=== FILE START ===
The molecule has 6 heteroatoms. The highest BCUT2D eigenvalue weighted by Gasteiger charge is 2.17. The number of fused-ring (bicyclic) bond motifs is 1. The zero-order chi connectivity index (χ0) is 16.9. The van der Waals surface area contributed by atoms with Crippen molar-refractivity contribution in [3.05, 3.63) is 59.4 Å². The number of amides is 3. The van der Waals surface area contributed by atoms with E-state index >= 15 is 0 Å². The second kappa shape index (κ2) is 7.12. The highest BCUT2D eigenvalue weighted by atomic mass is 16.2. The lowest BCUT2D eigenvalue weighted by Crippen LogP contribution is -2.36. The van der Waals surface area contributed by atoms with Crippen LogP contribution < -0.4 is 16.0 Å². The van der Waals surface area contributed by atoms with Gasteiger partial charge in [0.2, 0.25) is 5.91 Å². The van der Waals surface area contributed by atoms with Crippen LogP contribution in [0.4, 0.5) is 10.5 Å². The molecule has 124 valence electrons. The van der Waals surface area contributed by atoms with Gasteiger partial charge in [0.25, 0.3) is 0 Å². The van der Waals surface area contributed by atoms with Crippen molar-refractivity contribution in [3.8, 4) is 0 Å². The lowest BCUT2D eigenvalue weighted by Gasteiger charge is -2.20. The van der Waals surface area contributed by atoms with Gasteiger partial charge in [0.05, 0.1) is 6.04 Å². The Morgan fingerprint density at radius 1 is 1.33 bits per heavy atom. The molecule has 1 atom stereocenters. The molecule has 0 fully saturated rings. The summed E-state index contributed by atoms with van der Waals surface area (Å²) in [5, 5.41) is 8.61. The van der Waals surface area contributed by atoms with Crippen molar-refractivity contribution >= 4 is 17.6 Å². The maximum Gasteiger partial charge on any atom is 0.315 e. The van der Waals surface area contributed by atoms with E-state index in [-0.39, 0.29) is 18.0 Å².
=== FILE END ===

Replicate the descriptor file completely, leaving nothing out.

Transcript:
The molecule has 6 heteroatoms. The highest BCUT2D eigenvalue weighted by Gasteiger charge is 2.17. The number of fused-ring (bicyclic) bond motifs is 1. The zero-order chi connectivity index (χ0) is 16.9. The van der Waals surface area contributed by atoms with Crippen molar-refractivity contribution in [3.05, 3.63) is 59.4 Å². The number of amides is 3. The van der Waals surface area contributed by atoms with E-state index >= 15 is 0 Å². The second kappa shape index (κ2) is 7.12. The highest BCUT2D eigenvalue weighted by atomic mass is 16.2. The lowest BCUT2D eigenvalue weighted by Crippen LogP contribution is -2.36. The van der Waals surface area contributed by atoms with Crippen LogP contribution < -0.4 is 16.0 Å². The van der Waals surface area contributed by atoms with Gasteiger partial charge in [0.2, 0.25) is 5.91 Å². The van der Waals surface area contributed by atoms with Crippen LogP contribution in [0.4, 0.5) is 10.5 Å². The molecule has 124 valence electrons. The van der Waals surface area contributed by atoms with Gasteiger partial charge in [0.25, 0.3) is 0 Å². The van der Waals surface area contributed by atoms with Crippen molar-refractivity contribution in [3.8, 4) is 0 Å². The lowest BCUT2D eigenvalue weighted by Gasteiger charge is -2.20. The van der Waals surface area contributed by atoms with Gasteiger partial charge in [0.05, 0.1) is 6.04 Å². The Morgan fingerprint density at radius 1 is 1.33 bits per heavy atom. The molecule has 1 atom stereocenters. The molecule has 0 fully saturated rings. The summed E-state index contributed by atoms with van der Waals surface area (Å²) in [5, 5.41) is 8.61. The van der Waals surface area contributed by atoms with Crippen molar-refractivity contribution >= 4 is 17.6 Å². The maximum Gasteiger partial charge on any atom is 0.315 e. The van der Waals surface area contributed by atoms with E-state index in [-0.39, 0.29) is 18.0 Å².